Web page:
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Hong Kong protest against Chinese rule

Hong Kong's annual pro-democracy protest has begun, but without a bookseller critical of mainland China. Organizers say Lam Wing-kee "suddenly" pulled out. Protestors want the area's Beijing-aligned governor to resign.

Lam, one of five Hong Kong booksellers detained for months last year by China, had been due to lead Friday's protest march. Organizers said he had "suddenly" backed out.

He had returned to Hong Kong last month and described his eight-month ordeal in defiance of previous Chinese conditions set for his release.

His depiction fueled fears that Beijing was eroding the area's semi-autonomy, enshrined in 1997 when Britain ceded control of its former colony.

Hongkong Pressekonferenz Lam Wing-kee

Lam defied Chinese authorities by describing his detention

Albert Ho, a pro-democracy lawmaker who has been assisting Lam, said Lam noticed he had been followed by strangers the last two days.

"He feels increasingly concerned about his own personal safety so he made up his mind and decided not to attend the July 1st march," Ho said.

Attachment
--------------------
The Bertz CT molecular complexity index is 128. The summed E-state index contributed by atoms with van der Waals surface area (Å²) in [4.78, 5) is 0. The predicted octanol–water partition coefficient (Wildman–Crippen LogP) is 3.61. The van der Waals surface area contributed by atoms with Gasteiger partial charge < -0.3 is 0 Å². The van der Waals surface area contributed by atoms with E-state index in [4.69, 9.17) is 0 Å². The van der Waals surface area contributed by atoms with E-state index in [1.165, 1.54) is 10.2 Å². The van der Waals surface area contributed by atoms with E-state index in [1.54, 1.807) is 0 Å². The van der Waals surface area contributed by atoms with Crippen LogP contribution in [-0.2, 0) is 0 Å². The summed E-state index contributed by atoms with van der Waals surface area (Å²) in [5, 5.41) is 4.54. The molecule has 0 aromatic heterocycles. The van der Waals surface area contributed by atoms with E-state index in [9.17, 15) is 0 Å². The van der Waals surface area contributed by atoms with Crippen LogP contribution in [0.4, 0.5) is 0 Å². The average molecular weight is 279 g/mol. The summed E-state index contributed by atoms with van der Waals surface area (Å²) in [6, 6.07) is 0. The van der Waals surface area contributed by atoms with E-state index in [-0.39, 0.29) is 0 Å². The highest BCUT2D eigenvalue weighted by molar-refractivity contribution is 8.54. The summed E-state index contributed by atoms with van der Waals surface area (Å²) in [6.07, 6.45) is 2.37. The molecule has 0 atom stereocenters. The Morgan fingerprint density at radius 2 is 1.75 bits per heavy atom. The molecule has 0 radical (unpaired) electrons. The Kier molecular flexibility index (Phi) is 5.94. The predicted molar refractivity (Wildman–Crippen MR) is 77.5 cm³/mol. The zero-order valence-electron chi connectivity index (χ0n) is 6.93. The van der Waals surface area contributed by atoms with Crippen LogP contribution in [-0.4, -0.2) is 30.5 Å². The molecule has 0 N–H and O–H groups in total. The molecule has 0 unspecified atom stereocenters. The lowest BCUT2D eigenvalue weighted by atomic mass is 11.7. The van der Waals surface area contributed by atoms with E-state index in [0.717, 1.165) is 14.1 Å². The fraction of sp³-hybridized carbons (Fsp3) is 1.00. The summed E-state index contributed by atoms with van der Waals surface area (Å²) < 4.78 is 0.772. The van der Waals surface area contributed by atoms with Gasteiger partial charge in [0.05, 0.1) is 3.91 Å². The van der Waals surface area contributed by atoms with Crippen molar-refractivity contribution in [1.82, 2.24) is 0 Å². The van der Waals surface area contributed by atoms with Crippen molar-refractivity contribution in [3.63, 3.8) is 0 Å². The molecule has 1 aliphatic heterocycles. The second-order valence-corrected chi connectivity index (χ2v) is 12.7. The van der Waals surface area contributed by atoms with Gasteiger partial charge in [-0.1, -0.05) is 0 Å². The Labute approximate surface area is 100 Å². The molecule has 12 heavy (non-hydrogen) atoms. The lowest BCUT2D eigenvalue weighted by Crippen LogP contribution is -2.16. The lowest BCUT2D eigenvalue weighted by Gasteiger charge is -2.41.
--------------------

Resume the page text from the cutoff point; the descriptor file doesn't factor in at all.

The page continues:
Leung effigy

As Friday's rally began, dozens of demonstrators had repeated call for Hong Kong's unpopular Chief Executive Leung Chun-Ying to resign, burning an effigy of him, according to the news agency AFP.

Police, expected to number 1,700 along the protest route, had already warned that they would take "resolute" action against "illegal acts."

Some activists have demanded a return to British rule as a stepping stone to independence in the wake of pro-democracy rallies in 2014 that failed to win concessions and left the protest movement fatigued.

Political scientist Ma Ngok of the Chinese University of Hong Kong said the so-called "localists" had been under pressure since rioting in the commercial neighborhood of Mong Kok in February.

At an official handover celebration Friday, Leung urged Hongkongers to be "united."

Watch video 01:12

Protests mark anniversary of Hong Kong's handover to China

ipj/msh (AFP, AP)

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